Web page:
The dollar took another beating at the hands of the euro on Wednesday, dropping to a 15-month low on expectations that an impending interest rate hike will be the first in a series of tightening measures from the European Central Bank.
While the Federal Reserve continues to downplay inflation, the ECB is expected to hike its benchmark lending rate to 1.25 percent from 1 percent on Thursday.
ECB officials have been preparing the markets for the modest rate hike, pointing out their lone mandate is to combat inflation.
With crude oil well above $100 and other commodities soaring, numerous central banks have already scaled back measures taken to support economies struggling to emerge from the worst recession in decades.
The dollar dropped to $1.4330 versus the euro, its lowest since January 2010. The buck has dropped more than 15 cents from its January highs.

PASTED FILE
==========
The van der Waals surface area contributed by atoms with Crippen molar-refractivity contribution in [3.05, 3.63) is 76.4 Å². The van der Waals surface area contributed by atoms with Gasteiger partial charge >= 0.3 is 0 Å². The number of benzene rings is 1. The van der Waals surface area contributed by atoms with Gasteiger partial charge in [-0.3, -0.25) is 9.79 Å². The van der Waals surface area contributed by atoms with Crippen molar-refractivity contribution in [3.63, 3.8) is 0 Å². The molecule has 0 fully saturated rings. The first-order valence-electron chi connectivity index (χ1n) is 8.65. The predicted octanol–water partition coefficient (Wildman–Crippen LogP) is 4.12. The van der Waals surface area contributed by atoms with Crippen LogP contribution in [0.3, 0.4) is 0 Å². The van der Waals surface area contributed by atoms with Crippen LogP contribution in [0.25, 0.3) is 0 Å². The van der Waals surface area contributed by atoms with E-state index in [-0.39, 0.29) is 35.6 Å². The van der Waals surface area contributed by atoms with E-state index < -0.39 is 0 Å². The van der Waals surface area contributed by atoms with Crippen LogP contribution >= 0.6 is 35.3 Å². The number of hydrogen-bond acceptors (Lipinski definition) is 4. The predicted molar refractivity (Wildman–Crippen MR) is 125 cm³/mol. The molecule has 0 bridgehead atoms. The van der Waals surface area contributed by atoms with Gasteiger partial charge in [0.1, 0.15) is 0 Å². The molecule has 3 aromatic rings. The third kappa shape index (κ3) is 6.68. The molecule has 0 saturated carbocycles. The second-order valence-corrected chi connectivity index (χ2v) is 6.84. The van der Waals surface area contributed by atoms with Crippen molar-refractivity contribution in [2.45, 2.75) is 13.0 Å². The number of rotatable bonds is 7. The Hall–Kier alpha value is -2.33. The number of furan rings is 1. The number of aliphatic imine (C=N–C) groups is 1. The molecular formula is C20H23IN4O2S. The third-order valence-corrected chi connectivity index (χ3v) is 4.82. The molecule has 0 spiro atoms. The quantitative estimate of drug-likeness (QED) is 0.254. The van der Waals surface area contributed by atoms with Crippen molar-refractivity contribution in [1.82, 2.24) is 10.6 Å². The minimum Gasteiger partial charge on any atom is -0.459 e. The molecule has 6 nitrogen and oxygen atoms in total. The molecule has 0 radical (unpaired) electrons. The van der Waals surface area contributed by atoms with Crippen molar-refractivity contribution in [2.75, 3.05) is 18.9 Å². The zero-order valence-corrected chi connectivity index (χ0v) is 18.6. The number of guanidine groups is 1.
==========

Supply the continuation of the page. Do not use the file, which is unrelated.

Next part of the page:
This morning Portugal paid nearly six percent to borrow for only 12 months, fueling speculation that its neighbors will need to step in and help before Lisbon defaults.
Its far from a certainty, but the Bank of England might also hike interest rates along with the ECB tomorrow. The dollar dropped to $1.6330 versus the sterling, near a yearly low of 1.64 set back in March.
On the flip side, the dollar rose to its highest since September versus the yen. Early gains took the dollar as high as Y85.51, further from the post-earthquake record low of Y76.30
In economic news from the U.S., mortgage applications continued to decline as interest rates crept back towards five percent, housing industry figures showed Wednesday.
Mortgage applications decreased 2.0 percent from one week earlier, according to data from the Mortgage Bankers Association’s Weekly Mortgage Applications Survey for the week ending April 1, 2011.